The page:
Okay, so I’m a bit of a space nerd… Love staring at the night sky watching the stars and trying to touch the moon. Being a photographer and always on assignment, its tough to just say “Hey, I’m shooting for myself today and that’s that!” Not only is December 10th my birthday but this year, it was also a total lunar eclipse! The last one was in June earlier this year and the next one won’t be for another 3 years. (April 15th 2014 – mark your calendars!)
Being in Hawaii for the holidays, I was in luck to have a front row viewing of the eclipse, thought to be one of the best in decades due to the lack of air pollution, generally caused by active volcanoes. 2:00 a.m. rolled around I got up to find it raining and overcast. I wasn’t too worried as 2:50 was showtime, and the start of the lunar eclipse when the the Earth’s shadow started to be cast on the moon. At 3:00am, the rain started to let up and I ventured down to Waikiki Beach. To my surprise setting up a tripod on the beach at 3:00 is not uncommon…especially during a lunar eclipse. I found myself with dozens of other people lining the sidewalks and pier staring in the same direction, with cameras ready for action.
Since I was shooting for myself and not on a “real” assignment, I decided to try something new: Time Lapse Photography. This is where you use a Digital SLR, set it to take multiple shots in intervals. Then you combine all the image like a flip book at 30 frames per second to look like a video.
For those that enjoy the “nerd-ie-ness factor” here goes: Total Lunar Eclipse is where the path of the Earth passes in front of the sun blocking light to the moon. We see the moon because it is reflecting the light from the sun. 1/2 the moon is always lit by the sun. Depending on the moon’s location to the left or right of the earth, is where we get to see waning or waxing crescents. We are seeing a part of the lit side of the moon, and dark side of the moon at the same time. This is normal. Lunar Eclipses happen rarely due to timing of the sun, moon and Earth being in a direct line. What we see is a full moon then the it starts to go dark due to the earth’s shadow. When the Moon is completely covered by the shadow we have an eclipse, the interesting part is that the moon turns red! Why is this? Well, wavelengths from the sun have to travel across our atmosphere and lighting the moon. Ever notice that sunrise and sunsets have spectacular orange lighting? That’s due to sunlight having to travel a longer distance through our atmosphere.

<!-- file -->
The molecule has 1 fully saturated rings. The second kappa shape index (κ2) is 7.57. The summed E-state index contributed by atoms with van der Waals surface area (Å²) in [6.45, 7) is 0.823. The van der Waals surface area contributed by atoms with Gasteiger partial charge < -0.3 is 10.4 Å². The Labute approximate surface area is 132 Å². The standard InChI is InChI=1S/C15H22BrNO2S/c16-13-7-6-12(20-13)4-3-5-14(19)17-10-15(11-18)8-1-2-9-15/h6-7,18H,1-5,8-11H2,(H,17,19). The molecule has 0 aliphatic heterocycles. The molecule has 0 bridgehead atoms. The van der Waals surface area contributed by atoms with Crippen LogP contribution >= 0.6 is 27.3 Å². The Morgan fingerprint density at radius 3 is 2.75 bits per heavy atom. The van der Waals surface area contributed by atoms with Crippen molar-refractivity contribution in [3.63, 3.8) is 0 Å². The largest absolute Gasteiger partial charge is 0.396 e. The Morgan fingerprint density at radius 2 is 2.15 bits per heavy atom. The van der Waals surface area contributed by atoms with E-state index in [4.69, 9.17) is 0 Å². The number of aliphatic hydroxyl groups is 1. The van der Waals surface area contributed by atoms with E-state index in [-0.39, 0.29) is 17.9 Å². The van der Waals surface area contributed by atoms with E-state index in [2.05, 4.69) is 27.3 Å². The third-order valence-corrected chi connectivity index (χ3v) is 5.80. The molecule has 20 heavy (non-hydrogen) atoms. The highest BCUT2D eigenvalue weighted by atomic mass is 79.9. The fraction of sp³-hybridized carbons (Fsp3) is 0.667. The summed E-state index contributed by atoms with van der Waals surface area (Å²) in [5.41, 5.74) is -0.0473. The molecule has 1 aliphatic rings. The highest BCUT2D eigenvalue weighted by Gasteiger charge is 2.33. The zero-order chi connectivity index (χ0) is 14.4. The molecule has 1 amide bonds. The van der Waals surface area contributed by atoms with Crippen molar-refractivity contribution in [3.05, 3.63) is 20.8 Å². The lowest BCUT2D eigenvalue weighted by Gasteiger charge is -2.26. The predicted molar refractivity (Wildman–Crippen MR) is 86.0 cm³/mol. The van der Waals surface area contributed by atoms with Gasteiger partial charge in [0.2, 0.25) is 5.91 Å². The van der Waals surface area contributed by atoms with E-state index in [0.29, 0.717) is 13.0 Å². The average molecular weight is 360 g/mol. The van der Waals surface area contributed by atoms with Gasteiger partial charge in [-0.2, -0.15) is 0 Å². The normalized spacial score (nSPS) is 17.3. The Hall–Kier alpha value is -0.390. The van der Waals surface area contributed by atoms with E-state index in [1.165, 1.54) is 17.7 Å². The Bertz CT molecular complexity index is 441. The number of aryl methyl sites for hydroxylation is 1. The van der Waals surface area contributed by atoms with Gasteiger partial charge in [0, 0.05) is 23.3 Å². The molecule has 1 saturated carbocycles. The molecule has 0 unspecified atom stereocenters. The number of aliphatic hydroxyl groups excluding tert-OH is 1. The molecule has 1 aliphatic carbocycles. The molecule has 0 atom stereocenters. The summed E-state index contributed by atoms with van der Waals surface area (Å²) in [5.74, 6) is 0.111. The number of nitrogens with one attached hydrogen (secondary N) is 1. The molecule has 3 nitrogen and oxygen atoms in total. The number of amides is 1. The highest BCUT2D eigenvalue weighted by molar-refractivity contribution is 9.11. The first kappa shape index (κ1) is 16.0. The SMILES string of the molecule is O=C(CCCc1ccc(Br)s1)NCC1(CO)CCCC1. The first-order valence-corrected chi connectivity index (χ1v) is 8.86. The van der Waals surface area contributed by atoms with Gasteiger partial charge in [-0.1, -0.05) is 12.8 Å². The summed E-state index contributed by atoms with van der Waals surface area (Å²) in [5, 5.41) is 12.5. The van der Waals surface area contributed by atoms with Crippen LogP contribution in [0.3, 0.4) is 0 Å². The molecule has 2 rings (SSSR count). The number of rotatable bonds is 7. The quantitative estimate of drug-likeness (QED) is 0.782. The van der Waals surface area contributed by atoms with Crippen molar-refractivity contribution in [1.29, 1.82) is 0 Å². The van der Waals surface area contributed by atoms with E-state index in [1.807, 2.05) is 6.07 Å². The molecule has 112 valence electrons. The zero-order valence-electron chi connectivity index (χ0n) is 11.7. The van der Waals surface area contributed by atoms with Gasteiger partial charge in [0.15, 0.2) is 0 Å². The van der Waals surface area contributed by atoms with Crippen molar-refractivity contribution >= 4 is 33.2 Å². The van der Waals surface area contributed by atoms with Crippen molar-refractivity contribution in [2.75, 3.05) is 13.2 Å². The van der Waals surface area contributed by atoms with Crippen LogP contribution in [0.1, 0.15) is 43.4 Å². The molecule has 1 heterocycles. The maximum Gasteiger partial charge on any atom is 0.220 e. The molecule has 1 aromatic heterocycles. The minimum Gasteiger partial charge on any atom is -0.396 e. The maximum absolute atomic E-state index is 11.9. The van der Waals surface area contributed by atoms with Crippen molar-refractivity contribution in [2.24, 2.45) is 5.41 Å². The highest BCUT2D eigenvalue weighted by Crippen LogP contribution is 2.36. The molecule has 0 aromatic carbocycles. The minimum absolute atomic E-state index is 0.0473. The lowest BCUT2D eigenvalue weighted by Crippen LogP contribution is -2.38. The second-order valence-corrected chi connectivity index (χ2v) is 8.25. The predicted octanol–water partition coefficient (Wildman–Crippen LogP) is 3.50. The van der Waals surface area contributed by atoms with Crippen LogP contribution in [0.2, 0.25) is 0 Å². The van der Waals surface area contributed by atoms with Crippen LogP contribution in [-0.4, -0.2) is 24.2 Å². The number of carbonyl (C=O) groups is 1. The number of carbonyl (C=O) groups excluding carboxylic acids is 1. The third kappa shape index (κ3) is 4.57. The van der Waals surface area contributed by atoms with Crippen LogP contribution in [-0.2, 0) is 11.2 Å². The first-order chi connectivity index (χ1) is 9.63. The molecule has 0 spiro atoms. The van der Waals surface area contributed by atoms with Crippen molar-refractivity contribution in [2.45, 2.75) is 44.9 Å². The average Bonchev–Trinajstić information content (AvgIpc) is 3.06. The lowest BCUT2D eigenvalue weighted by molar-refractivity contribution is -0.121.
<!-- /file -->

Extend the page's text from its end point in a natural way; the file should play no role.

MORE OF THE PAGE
Okay enough with the nerd factor, now the cool stuff, Pictures and Video!
Since I was already up and it was only another hour till moon set. I decided to point my camera towards Waikiki and get a time lapse of the moon setting. You can actually see the lights of a few boats heading out, as well as the planes taking off from Honolulu International Airport. And at one point someone wades out into the ocean, so look for the floating head at 47 seconds.